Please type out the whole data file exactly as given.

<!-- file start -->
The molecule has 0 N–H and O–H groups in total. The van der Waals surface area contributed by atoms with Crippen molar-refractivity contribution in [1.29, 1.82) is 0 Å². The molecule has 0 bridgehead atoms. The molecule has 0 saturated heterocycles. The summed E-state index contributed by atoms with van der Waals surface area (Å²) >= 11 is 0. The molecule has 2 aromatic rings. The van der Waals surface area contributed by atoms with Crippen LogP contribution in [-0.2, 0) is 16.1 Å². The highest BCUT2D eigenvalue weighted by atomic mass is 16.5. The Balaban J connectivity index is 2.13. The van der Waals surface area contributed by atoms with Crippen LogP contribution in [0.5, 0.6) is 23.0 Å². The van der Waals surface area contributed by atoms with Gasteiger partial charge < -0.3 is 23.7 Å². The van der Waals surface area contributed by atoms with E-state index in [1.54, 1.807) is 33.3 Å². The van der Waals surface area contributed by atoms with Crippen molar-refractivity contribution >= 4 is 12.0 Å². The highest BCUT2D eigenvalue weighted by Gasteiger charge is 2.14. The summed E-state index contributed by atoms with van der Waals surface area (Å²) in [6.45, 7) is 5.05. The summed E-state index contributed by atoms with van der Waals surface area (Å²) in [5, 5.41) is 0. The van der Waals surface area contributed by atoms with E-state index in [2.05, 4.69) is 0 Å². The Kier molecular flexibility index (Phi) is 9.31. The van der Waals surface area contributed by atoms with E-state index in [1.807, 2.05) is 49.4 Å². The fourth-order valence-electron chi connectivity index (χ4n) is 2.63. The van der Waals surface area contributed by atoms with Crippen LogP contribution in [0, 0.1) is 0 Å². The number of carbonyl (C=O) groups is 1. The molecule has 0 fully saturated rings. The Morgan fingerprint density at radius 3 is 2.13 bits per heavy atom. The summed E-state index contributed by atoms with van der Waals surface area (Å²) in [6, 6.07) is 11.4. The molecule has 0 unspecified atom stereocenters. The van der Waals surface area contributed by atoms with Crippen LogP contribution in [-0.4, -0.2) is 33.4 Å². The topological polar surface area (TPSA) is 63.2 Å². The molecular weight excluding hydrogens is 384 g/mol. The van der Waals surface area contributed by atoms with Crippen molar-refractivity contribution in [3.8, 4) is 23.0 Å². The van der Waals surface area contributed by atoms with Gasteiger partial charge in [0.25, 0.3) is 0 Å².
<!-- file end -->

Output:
The molecule has 0 N–H and O–H groups in total. The van der Waals surface area contributed by atoms with Crippen molar-refractivity contribution in [1.29, 1.82) is 0 Å². The molecule has 0 bridgehead atoms. The molecule has 0 saturated heterocycles. The summed E-state index contributed by atoms with van der Waals surface area (Å²) >= 11 is 0. The molecule has 2 aromatic rings. The van der Waals surface area contributed by atoms with Crippen LogP contribution in [-0.2, 0) is 16.1 Å². The highest BCUT2D eigenvalue weighted by atomic mass is 16.5. The Balaban J connectivity index is 2.13. The van der Waals surface area contributed by atoms with Crippen LogP contribution in [0.5, 0.6) is 23.0 Å². The van der Waals surface area contributed by atoms with Gasteiger partial charge < -0.3 is 23.7 Å². The van der Waals surface area contributed by atoms with E-state index in [1.54, 1.807) is 33.3 Å². The van der Waals surface area contributed by atoms with Crippen molar-refractivity contribution >= 4 is 12.0 Å². The highest BCUT2D eigenvalue weighted by Gasteiger charge is 2.14. The summed E-state index contributed by atoms with van der Waals surface area (Å²) in [6.45, 7) is 5.05. The summed E-state index contributed by atoms with van der Waals surface area (Å²) in [5, 5.41) is 0. The van der Waals surface area contributed by atoms with E-state index in [2.05, 4.69) is 0 Å². The Kier molecular flexibility index (Phi) is 9.31. The van der Waals surface area contributed by atoms with E-state index in [1.807, 2.05) is 49.4 Å². The fourth-order valence-electron chi connectivity index (χ4n) is 2.63. The van der Waals surface area contributed by atoms with Crippen LogP contribution in [0, 0.1) is 0 Å². The number of carbonyl (C=O) groups is 1. The molecule has 0 fully saturated rings. The Morgan fingerprint density at radius 3 is 2.13 bits per heavy atom. The summed E-state index contributed by atoms with van der Waals surface area (Å²) in [6, 6.07) is 11.4. The molecule has 0 unspecified atom stereocenters. The van der Waals surface area contributed by atoms with Crippen LogP contribution in [-0.4, -0.2) is 33.4 Å². The topological polar surface area (TPSA) is 63.2 Å². The molecular weight excluding hydrogens is 384 g/mol. The van der Waals surface area contributed by atoms with Crippen molar-refractivity contribution in [3.8, 4) is 23.0 Å². The van der Waals surface area contributed by atoms with Gasteiger partial charge in [0.25, 0.3) is 0 Å².